Dividends are an investor's best friend, providing income on top of the potential for capital appreciation. But blindly buying high-yield dividend stocks without regard for the quality of the underlying company can lead to disaster. Thankfully, even with the U.S. stock market not particularly cheap relative to earnings, there are still some good high-yield dividend stocks available. General Motors (NYSE:GM), Mattel (NASDAQ:MAT), and Gap Inc. (NYSE:GPS) all sport dividend yields above 4%. Here's why dividend investors should consider these three stocks.
Huge profits and a low payout ratio
General Motors has greatly benefited from strong demand for automobiles in the U.S. over the past few years. Profits have soared, and the company expects to produce somewhere around $6 in per-share adjusted earnings in 2016. That translates to about $9.5 billion in adjusted net income.
GM pays a quarterly dividend of $0.38 per share, good for a dividend yield of about 4.35%. Just 25% of GM's adjusted earnings in 2016 went toward its dividend, a meager payout ratio that suggests that there's plenty of room for the dividend to grow.
The story isn't quite so simple, though. Demand for automobiles in the U.S. is showing signs of slowing, and that means that automakers may end up having to spend more on incentives and promotions in order to make sales. GM has already announced some layoffs as demand for sedans weakens. 2016 may end up being the year that GM's profits peak, which means that the true payout ratio is higher than it appears.
Still, barring a drop in demand like we saw during the financial crisis, GM should be able to weather the storm. The company is much leaner, capable of breaking even if the annual pace of auto sales drops to 11 million, down from around 17.5 million today. It's impossible to predict GM's exact earnings trajectory going forward, but the dividend should be safe in all but the worst-case scenario. And if GM can maintain earnings better than the market is expecting, the dividend could grow substantially in the coming years.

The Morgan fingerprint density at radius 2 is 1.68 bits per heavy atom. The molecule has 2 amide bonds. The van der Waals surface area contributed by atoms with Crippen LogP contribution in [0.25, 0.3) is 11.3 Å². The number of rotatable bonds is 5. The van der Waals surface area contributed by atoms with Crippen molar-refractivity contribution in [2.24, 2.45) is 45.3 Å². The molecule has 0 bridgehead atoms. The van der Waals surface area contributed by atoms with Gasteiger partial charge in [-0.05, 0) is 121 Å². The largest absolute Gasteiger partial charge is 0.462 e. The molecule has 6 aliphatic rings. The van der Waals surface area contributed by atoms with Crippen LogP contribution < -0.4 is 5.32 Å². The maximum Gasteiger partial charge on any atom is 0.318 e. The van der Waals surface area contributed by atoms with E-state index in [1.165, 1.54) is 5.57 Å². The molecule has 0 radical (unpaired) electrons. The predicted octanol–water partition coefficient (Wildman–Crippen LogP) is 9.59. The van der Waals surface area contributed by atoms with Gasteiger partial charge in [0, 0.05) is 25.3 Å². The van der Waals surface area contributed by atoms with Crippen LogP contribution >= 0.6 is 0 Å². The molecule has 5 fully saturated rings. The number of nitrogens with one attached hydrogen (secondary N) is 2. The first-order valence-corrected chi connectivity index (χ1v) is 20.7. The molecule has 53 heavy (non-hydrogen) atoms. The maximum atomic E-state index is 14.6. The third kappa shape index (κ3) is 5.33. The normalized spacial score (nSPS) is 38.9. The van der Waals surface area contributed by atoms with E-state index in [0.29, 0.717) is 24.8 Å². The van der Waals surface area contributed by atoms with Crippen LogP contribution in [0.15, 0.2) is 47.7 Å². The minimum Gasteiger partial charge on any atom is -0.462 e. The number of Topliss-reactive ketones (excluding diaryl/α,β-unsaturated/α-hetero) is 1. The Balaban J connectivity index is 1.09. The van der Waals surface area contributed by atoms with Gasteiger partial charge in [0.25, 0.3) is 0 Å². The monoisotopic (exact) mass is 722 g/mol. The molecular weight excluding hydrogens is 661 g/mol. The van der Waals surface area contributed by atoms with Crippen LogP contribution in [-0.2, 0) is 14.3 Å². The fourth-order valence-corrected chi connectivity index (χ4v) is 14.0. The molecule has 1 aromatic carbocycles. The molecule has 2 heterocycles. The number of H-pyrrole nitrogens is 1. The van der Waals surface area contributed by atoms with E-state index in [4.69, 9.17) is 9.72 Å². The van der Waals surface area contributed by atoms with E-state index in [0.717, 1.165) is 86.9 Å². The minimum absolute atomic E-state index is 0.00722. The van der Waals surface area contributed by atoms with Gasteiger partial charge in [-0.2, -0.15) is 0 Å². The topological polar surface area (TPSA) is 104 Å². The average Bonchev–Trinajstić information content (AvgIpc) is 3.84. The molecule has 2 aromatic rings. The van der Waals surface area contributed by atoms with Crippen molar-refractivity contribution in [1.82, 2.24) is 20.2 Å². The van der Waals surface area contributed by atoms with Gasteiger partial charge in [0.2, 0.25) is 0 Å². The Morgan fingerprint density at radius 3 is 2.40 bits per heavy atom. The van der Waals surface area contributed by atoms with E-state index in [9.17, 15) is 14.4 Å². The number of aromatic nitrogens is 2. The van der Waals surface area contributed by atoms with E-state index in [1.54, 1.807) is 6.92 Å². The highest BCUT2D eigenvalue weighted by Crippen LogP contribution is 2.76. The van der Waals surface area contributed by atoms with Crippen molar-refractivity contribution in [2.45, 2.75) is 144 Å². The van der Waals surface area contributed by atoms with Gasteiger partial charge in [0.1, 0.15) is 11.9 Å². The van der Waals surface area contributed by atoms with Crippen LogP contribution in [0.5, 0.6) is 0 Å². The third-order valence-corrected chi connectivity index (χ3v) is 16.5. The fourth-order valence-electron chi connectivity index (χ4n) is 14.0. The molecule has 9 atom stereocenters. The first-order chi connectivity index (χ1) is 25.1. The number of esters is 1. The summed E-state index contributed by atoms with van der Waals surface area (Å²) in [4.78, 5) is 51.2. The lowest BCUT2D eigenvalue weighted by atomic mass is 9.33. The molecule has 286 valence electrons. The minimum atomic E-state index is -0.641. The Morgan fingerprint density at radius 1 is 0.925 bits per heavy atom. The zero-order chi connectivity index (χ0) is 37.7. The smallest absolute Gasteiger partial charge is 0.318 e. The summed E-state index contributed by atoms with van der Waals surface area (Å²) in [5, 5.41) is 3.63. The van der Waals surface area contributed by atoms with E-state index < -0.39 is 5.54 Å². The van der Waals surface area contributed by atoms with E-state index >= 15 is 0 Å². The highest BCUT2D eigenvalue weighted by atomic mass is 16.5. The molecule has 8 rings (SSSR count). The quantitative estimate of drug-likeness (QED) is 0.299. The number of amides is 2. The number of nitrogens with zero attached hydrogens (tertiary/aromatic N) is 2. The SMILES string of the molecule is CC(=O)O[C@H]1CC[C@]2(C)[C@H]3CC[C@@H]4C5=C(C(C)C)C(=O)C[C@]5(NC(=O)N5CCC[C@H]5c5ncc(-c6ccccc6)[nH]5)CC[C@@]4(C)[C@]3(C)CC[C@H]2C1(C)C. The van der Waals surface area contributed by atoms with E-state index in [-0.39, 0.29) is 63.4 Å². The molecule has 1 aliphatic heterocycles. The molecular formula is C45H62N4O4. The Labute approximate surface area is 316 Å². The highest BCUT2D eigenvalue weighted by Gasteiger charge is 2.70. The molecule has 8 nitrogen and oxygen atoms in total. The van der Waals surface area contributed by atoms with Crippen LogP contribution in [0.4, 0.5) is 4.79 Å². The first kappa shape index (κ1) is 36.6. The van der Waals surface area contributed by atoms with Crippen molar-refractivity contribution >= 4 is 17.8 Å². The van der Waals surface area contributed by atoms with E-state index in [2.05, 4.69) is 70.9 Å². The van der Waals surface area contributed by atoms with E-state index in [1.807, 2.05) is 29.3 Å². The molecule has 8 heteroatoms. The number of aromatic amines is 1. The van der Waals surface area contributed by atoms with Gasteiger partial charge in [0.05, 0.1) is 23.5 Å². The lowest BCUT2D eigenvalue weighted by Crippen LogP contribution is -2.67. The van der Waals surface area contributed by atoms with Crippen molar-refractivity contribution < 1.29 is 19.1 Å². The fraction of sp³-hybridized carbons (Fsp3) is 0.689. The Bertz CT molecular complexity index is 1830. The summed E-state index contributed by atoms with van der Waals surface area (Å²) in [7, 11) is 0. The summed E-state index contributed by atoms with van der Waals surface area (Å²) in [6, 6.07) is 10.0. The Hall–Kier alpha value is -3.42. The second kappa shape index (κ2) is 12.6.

A recovering toymaker
Shares of Mattel have lost about 40% of their value over the past three years, driven down by slumping revenue and profits. This has pushed the dividend yield up, with the stock now yielding about 5.5%. The company is working to turn itself around, moving away from a culture defined by endless meetings and long PowerPoint presentations that were preventing its employees from doing the creative work necessary to come up with new hit toys. Former CEO Bryan Stockton resigned in early 2015 after a disastrous holiday season plagued with issues.
Things have started to improve. Sales adjusted for currency rose 2% year over year during the third quarter, and adjusted operating income improved slightly compared to the prior-year period. Mattel's iconic Barbie brand reportedly sold well during the holiday season, providing some good news for the company as it tries to replace nearly $500 million of revenue from Disney princess dolls that it no longer has the license to sell.
Analysts expect Mattel to produce $1.28 per share in adjusted earnings in 2016, less than the $1.52 per share in dividends the company paid out over the past year. This will only be a dangerous situation if Mattel's earnings don't recover. Net income has been more than cut in half since 2013, so even a partial recovery will help dividend investors sleep at night. Mattel's dividend isn't as safe as GM's, but those who believe the company will recover are getting a great deal if they end up being correct.
Tough times at the mall
Gap Inc., which operates its namesake stores as well as Banana Republic, Old Navy, and Athleta, is in a funk. Comparable sales have been in decline, and profits are down considerably. Fast fashion companies like H&M and Uniqlo, able to go from idea to product quickly, are stealing customers and making life miserable for the struggling mall retailer.
Like Mattel, Gap's dividend yield has soared due to a slumping stock price. The stock currently yields about 4.1%, and while earnings are way down, they're still high enough to more than cover the dividend. Analysts are expecting adjusted EPS of $1.94 this year, putting the payout ratio at about 47%.
Gap has a lot of work to do before it will be able to return to earnings growth, so investors shouldn't expect a dividend increase anytime soon. But barring a complete catastrophe, Gap's dividend looks relatively safe for the time being. Earnings may continue to decline, but there's a sizable buffer that should keep those dividend checks coming for the foreseeable future.